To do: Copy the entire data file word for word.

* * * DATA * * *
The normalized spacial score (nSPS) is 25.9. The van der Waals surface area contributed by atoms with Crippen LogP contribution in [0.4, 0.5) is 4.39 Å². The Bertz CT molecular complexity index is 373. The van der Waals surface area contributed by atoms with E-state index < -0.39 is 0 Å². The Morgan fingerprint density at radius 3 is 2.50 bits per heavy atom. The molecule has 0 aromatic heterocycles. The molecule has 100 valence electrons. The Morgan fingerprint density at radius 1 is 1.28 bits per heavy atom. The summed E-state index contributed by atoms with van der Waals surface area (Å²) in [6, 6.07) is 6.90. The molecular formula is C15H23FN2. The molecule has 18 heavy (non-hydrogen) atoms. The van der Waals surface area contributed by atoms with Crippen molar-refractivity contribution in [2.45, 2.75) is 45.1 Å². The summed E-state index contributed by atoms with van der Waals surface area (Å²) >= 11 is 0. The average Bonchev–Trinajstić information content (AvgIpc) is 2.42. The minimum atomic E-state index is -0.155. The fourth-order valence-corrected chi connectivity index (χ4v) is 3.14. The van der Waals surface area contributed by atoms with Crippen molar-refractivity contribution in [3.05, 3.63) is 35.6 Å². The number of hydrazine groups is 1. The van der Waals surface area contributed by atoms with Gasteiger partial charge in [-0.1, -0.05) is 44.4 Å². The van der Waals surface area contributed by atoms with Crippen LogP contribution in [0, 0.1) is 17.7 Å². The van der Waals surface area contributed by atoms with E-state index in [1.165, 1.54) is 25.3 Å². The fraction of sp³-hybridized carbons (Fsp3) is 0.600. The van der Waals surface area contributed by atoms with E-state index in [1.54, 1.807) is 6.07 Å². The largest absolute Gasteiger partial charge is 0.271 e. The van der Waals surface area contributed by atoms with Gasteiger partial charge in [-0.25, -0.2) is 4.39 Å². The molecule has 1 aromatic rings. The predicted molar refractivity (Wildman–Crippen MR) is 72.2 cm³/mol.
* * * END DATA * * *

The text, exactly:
The normalized spacial score (nSPS) is 25.9. The van der Waals surface area contributed by atoms with Crippen LogP contribution in [0.4, 0.5) is 4.39 Å². The Bertz CT molecular complexity index is 373. The van der Waals surface area contributed by atoms with E-state index < -0.39 is 0 Å². The Morgan fingerprint density at radius 3 is 2.50 bits per heavy atom. The molecule has 0 aromatic heterocycles. The molecule has 100 valence electrons. The Morgan fingerprint density at radius 1 is 1.28 bits per heavy atom. The summed E-state index contributed by atoms with van der Waals surface area (Å²) in [6, 6.07) is 6.90. The molecular formula is C15H23FN2. The molecule has 18 heavy (non-hydrogen) atoms. The van der Waals surface area contributed by atoms with Crippen molar-refractivity contribution in [2.45, 2.75) is 45.1 Å². The summed E-state index contributed by atoms with van der Waals surface area (Å²) >= 11 is 0. The average Bonchev–Trinajstić information content (AvgIpc) is 2.42. The minimum atomic E-state index is -0.155. The fourth-order valence-corrected chi connectivity index (χ4v) is 3.14. The van der Waals surface area contributed by atoms with Crippen molar-refractivity contribution in [3.05, 3.63) is 35.6 Å². The number of hydrazine groups is 1. The van der Waals surface area contributed by atoms with Gasteiger partial charge in [-0.1, -0.05) is 44.4 Å². The van der Waals surface area contributed by atoms with Crippen LogP contribution in [0, 0.1) is 17.7 Å². The van der Waals surface area contributed by atoms with E-state index in [1.165, 1.54) is 25.3 Å². The fraction of sp³-hybridized carbons (Fsp3) is 0.600. The van der Waals surface area contributed by atoms with E-state index in [1.54, 1.807) is 6.07 Å². The largest absolute Gasteiger partial charge is 0.271 e. The van der Waals surface area contributed by atoms with Gasteiger partial charge in [-0.25, -0.2) is 4.39 Å². The molecule has 1 aromatic rings. The predicted molar refractivity (Wildman–Crippen MR) is 72.2 cm³/mol.